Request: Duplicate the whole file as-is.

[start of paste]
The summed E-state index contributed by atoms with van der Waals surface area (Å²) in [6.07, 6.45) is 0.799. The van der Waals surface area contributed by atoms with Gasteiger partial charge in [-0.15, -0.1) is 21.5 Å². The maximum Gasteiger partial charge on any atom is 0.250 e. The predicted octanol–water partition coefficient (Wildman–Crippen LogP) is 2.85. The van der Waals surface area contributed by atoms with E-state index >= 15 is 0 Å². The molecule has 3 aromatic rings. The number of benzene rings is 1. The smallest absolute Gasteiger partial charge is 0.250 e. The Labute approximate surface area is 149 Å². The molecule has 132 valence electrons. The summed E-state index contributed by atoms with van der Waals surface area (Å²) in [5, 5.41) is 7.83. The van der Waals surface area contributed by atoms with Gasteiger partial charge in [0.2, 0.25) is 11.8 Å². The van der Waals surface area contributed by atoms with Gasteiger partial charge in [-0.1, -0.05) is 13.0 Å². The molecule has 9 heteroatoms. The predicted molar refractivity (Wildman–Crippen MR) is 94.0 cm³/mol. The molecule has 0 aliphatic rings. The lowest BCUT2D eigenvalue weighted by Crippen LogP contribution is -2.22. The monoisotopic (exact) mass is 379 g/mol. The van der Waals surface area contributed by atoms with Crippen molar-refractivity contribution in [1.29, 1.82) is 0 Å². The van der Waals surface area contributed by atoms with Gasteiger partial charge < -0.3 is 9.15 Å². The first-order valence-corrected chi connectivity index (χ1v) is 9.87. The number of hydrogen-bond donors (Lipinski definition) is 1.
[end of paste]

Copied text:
The summed E-state index contributed by atoms with van der Waals surface area (Å²) in [6.07, 6.45) is 0.799. The van der Waals surface area contributed by atoms with Gasteiger partial charge in [-0.15, -0.1) is 21.5 Å². The maximum Gasteiger partial charge on any atom is 0.250 e. The predicted octanol–water partition coefficient (Wildman–Crippen LogP) is 2.85. The van der Waals surface area contributed by atoms with E-state index >= 15 is 0 Å². The molecule has 3 aromatic rings. The number of benzene rings is 1. The smallest absolute Gasteiger partial charge is 0.250 e. The Labute approximate surface area is 149 Å². The molecule has 132 valence electrons. The summed E-state index contributed by atoms with van der Waals surface area (Å²) in [5, 5.41) is 7.83. The van der Waals surface area contributed by atoms with Gasteiger partial charge in [0.2, 0.25) is 11.8 Å². The van der Waals surface area contributed by atoms with Gasteiger partial charge in [-0.1, -0.05) is 13.0 Å². The molecule has 9 heteroatoms. The predicted molar refractivity (Wildman–Crippen MR) is 94.0 cm³/mol. The molecule has 0 aliphatic rings. The lowest BCUT2D eigenvalue weighted by Crippen LogP contribution is -2.22. The monoisotopic (exact) mass is 379 g/mol. The van der Waals surface area contributed by atoms with Crippen molar-refractivity contribution in [1.29, 1.82) is 0 Å². The van der Waals surface area contributed by atoms with Gasteiger partial charge < -0.3 is 9.15 Å². The first-order valence-corrected chi connectivity index (χ1v) is 9.87. The number of hydrogen-bond donors (Lipinski definition) is 1.